Dialogue Volume 12 Issue 3 2016 - Page 11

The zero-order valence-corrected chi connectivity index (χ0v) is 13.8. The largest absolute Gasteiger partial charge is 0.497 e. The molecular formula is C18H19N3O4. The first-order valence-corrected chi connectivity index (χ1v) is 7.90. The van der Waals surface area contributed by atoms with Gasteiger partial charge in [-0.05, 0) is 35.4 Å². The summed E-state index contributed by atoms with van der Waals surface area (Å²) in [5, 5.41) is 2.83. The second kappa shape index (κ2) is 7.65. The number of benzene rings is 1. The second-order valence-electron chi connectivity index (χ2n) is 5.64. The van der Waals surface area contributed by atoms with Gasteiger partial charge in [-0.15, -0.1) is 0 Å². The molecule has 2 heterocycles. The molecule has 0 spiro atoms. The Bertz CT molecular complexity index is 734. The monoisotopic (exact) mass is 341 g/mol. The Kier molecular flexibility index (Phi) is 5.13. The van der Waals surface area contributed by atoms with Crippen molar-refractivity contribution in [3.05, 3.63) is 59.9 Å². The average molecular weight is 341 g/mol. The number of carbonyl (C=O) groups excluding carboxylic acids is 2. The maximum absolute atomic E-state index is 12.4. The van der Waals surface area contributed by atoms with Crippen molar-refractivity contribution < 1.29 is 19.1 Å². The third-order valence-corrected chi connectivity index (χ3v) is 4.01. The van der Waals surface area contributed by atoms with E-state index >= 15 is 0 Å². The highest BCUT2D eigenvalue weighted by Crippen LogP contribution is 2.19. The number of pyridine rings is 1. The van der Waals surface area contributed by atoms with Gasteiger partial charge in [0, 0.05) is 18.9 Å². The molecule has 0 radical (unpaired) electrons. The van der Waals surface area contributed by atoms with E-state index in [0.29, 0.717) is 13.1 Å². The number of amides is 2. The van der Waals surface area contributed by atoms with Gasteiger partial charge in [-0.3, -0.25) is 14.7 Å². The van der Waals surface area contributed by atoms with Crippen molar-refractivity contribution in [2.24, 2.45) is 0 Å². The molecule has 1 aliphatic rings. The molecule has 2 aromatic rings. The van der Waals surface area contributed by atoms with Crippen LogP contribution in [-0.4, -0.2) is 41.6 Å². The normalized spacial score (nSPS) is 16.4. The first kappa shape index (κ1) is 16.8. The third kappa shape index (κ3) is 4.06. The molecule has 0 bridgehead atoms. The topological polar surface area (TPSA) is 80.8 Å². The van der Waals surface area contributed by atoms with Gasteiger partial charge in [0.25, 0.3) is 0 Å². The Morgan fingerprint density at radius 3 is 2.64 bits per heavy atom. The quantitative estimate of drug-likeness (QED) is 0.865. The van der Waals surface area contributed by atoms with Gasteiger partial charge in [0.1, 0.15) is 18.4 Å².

Blanket “no narcotics” policy not an option Some physicians – concerned about feeling obligated or pressured to prescribe narcotics to patients who ask for them – feel that it is easier to simply have in place a general ‘no narcotics’ policy. But the College says that such a move is not part of the practice of good medicine. “Having a blanket ‘no narcotics’ policy removes the physician’s ability to exercise his or her clinical discretion when considering whether or not to prescribe narcotics and controlled substances to a particular patient. Instead of having such a policy, it is advised that physicians use their professional judgment to determine whether prescribing narcotics and controlled substances is appropriate for each patient. Physicians have no obligation to prescribe ties, sleep, relationships, enjoyment of life, etc. The higher the number, the worse the function. With that baseline, it’s easier to assess the effectiveness of interventions. Consider a patient who describes his pain as 9 out of 10, and can’t walk up the stairs or play with his children. “If I give medication, and you say your pain is still a 9 but you’re walking 2 km a day and enjoying life more, that’s a huge victory,” says Dr. Murphy. ““There are simple tools to measure function. And we continue to monitor that throughout their care.” Dr. Murphy gets many consults for people on highdose opioids. If they score high on functional interference and are on high-dose opioids, the narcotics just aren’t working. So that opens a discussion on strategies. The functional score isn’t perfect, says Dr. Murphy, “but it gives us an indication if we’re winning or losing.” It would be ideal if opioids are given only to people who have functional improvement and no risk. The reality is that opioids are a tool, he says, and any tool can be a problem if you don’t use it at the right any drug, including narcotics and